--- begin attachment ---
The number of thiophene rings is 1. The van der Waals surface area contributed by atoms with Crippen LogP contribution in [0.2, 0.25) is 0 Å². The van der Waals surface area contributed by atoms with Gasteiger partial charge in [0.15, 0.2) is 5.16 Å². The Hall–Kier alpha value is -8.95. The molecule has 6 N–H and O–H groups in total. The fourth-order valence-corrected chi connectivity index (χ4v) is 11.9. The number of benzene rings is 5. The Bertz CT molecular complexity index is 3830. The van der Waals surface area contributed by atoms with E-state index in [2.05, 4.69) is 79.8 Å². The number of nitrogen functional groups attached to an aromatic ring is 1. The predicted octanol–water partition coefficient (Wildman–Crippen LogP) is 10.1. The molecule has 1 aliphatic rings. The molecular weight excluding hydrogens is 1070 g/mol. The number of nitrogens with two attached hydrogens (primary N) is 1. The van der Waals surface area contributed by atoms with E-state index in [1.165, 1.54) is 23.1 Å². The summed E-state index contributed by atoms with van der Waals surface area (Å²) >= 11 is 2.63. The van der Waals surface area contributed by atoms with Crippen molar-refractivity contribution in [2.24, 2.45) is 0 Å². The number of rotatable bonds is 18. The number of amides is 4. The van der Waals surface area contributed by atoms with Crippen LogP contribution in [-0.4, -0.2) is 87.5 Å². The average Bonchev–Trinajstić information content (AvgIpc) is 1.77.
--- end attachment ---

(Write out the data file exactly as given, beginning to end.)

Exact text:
The number of thiophene rings is 1. The van der Waals surface area contributed by atoms with Crippen LogP contribution in [0.2, 0.25) is 0 Å². The van der Waals surface area contributed by atoms with Gasteiger partial charge in [0.15, 0.2) is 5.16 Å². The Hall–Kier alpha value is -8.95. The molecule has 6 N–H and O–H groups in total. The fourth-order valence-corrected chi connectivity index (χ4v) is 11.9. The number of benzene rings is 5. The Bertz CT molecular complexity index is 3830. The van der Waals surface area contributed by atoms with E-state index in [2.05, 4.69) is 79.8 Å². The number of nitrogen functional groups attached to an aromatic ring is 1. The predicted octanol–water partition coefficient (Wildman–Crippen LogP) is 10.1. The molecule has 1 aliphatic rings. The molecular weight excluding hydrogens is 1070 g/mol. The number of nitrogens with two attached hydrogens (primary N) is 1. The van der Waals surface area contributed by atoms with E-state index in [1.165, 1.54) is 23.1 Å². The summed E-state index contributed by atoms with van der Waals surface area (Å²) >= 11 is 2.63. The van der Waals surface area contributed by atoms with Crippen molar-refractivity contribution in [2.24, 2.45) is 0 Å². The number of rotatable bonds is 18. The number of amides is 4. The van der Waals surface area contributed by atoms with Crippen LogP contribution in [-0.4, -0.2) is 87.5 Å². The average Bonchev–Trinajstić information content (AvgIpc) is 1.77.